B.O. (Cont) Go ahead.”
R.D.–> (finally given permission to speak) “The Founding Fathers of the United States were secularists above all, some of them were religious and some of them were not but they were above all secularists who believed in keeping the church and state separate–
B.O.–> (interrupting) “They had to, because of the oppression in Europe.”
R.D.–> “That’s what they were…precisely, but–“
B.O.–> “Almost all of them, they all said a prayer before their deliberations,
Not true. In Albert Henry Smyth’s 1906 edition of The Writings of Benjamin Franklin, Franklin preceded the actual motion for prayer before deliberations with a page and a half of explanation supporting the idea. After the motion, there is a footnote by the editor that reads: “Note by Franklin.–‘The convention, except for three or four persons, thought prayers unnecessary.'” (vol. IX, page 601).
B.O. (cont) in their letters and I have almost all their letters,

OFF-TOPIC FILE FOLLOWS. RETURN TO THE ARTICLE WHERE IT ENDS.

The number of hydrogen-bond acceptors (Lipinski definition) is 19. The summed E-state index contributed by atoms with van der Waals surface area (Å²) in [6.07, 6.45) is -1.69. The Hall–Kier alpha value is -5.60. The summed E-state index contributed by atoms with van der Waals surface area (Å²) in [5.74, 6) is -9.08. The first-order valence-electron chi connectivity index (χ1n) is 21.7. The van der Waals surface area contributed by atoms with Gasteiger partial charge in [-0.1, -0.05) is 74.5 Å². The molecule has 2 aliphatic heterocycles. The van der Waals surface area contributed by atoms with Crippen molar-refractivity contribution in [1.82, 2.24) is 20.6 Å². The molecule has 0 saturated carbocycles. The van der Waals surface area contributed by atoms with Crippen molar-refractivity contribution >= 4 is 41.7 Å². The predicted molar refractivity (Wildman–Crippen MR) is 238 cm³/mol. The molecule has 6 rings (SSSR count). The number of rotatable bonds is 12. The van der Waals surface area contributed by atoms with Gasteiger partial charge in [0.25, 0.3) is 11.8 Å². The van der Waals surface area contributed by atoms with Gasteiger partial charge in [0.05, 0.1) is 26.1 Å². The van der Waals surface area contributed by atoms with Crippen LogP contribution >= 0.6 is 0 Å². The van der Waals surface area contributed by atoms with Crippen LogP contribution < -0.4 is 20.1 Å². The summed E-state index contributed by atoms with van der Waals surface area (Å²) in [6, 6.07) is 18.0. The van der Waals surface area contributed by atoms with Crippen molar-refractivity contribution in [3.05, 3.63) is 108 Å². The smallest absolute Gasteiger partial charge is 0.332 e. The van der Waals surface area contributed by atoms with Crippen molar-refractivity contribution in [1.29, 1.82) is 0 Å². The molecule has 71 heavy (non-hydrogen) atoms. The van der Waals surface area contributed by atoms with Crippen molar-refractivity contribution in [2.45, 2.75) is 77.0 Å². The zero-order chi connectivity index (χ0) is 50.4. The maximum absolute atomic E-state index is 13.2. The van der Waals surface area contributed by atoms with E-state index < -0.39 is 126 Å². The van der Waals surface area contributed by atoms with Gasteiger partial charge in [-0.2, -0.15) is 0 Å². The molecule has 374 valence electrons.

This is highly unlikely, as “almost all” of their letters are not yet available to the public. The 70,000 documents of this kind, from 900 different locations, including foreign repositories, are compiled and published by Princeton University. Jefferson’s represents the largest number of these. The Papers of Thomas Jefferson, Volume 34, from 1 May to 31 July 1801, is 816 pages, and sells for around $100. This represents only 3 months of Jefferson’s letters. It’s improbable that B.O. is telling the truth, here.
B.O. (cont) they all referenced the deity, our Declaration of Independence referenced heavily
Referenced Heavily? Out of the 1,319 words comprising the Declaration of Independence, there were only 2 mentions of a deity, comprising 3 words, “Creator” and “Divine Providence.” Hardly an example of “referenced heavily.” And it might be noted that The Founding Fathers were a mixture of all kinds of belief, including deists, non-believers and agnostics. The phrasing was careful to be inclusive, but not overtly Christian, nor even mildly religious.